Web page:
Materialism and Leftism Paul Berman On Bloggingheads: The Left Can Criticize Iran… Paul Berman At The New Republic: ‘From September 11 to the Arab Spring: Do Ideas Matter?’

Western societies are becoming less violent overall? We’ll see about that-Steven Pinker curiously goes Hobbesian and mentions an ‘international Leviathan’:   At Bloggingheads Steven Pinker Discusses War And Thomas Hobbes

Are we back to a clash of civilizations…or are there are other options: From The Atlantic: Samuel Huntington’s Death And Life’s Work

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Repost-From Virtual Philosophy: A Brief Interview With Simon Blackburn

Full interview here.

I just wanted to focus on an interesting problem:

“Nigel: Has relativism had its day as an influential philosophical position?

Simon: No – and I don’t think it should ever die. The danger is that it gets replaced by some kind of complacent dogmatism, which is at least equally unhealthy. The Greek sceptics thought that confronting a plurality of perspectives is the beginning of wisdom, and I think they were right. It is certainly the beginning of historiography and anthropology, and if we think, for instance, of the Copernican revolution, of self-conscious science. The trick is to benefit from an imaginative awareness of diversity, without falling into a kind of “anything goes” wishy-washy nihilism or scepticism….”

It looks like we’ve been dealing with such a problem for a long time, in one form or another.

See Also On This Site:  Can you maintain the virtues of religion without the church…of England?:  From The City Journal: Roger Scruton On “Forgiveness And Irony”…Are we going soft and “European”… do we need to protect our religious idealism enshrined in the Constitution….with the social sciences?…Charles Murray Lecture At AEI: The Happiness Of People

From Wikipedia’s Page On Leo Strauss: A Few Quotes:  From YouTube: Leo Strauss On The Meno-More On The Fact/Value Distinction?

From Reason.com: ‘The 4 Best Legal Arguments Against ObamaCare’

Full piece here.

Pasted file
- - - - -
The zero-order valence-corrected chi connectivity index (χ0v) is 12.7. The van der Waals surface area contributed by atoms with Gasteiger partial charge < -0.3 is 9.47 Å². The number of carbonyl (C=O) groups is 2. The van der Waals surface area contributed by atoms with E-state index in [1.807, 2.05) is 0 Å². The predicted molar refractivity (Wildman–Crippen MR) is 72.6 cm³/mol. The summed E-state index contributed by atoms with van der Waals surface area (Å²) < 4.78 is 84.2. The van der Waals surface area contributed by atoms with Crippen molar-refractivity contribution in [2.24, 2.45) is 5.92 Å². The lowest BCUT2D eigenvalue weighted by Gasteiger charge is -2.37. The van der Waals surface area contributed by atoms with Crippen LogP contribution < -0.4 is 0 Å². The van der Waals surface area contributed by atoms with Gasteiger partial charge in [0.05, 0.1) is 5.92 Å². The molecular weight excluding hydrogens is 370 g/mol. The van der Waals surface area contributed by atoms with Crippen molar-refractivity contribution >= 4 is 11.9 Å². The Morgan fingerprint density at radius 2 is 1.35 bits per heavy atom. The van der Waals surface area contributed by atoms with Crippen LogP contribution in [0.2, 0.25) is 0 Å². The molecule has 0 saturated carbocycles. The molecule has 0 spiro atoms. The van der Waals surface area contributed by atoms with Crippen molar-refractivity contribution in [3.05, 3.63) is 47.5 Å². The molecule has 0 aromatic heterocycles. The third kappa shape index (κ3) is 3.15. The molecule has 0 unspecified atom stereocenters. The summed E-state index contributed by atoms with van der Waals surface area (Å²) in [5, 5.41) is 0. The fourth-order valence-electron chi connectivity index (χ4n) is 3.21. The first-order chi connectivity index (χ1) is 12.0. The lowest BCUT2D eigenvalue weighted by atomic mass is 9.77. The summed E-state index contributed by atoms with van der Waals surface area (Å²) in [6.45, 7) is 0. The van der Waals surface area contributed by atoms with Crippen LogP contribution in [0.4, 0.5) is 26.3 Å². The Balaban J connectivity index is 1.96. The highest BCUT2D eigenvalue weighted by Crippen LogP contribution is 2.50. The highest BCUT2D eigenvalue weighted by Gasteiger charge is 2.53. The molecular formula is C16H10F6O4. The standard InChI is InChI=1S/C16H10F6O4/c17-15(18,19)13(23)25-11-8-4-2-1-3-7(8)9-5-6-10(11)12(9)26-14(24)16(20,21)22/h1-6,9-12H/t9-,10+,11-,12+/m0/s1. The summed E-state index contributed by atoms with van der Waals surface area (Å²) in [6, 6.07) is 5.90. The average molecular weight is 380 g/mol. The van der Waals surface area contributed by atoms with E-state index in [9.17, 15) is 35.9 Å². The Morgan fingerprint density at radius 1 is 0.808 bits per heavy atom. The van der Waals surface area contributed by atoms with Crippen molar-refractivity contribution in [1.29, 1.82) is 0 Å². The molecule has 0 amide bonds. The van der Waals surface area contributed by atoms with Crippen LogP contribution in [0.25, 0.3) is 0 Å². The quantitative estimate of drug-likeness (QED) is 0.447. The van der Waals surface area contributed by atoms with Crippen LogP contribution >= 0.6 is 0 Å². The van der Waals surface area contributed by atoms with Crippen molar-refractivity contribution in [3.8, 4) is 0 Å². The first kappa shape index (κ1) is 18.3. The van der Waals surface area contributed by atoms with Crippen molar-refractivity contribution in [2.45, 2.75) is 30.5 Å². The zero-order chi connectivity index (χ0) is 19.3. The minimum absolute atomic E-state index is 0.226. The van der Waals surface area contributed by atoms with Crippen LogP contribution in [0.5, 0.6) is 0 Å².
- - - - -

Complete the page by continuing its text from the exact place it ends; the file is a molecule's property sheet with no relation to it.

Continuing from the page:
Click through for the arguments against the Patient Protection And Affordable Care Act, the Individual Mandate, and legal arguments against Obamacare (libertarians are leading the charge).

In the discussions I’ve had, if someone believes the idea that health-care is a right and not a commodity (some people argue that it is privilege, morally, but I’ll stick to a commodity, as with a commodity you get what you pay for in a world of limited resources), then they are usually supportive of the Law.

If upheld, I believe we would be inviting the government into our lives in a way we haven’t before, granting it the power to tax and penalize us for our very health itself (few things are more important).  Because few things are more important, and because so many people do not have access to health care, or do have access but we are providing it to them inefficiently, or because some people abuse the care provided and do not have the ability to manage their lives accordingly, or because health-insurance companies are making end-of-life decisions sometimes based on the bottom line and the profit motive (which is what would happen under the new Law), because we’ve tied health-care to employment, or because costs are rising rapidly for all due in part to technology, longevity, and prescription drugs (all of which would become less available long-term under the law)…the supporters of this Law are willing to overlook the power granted to one group of people (their favored political and ideological interests) over other interests left to pick up the costs.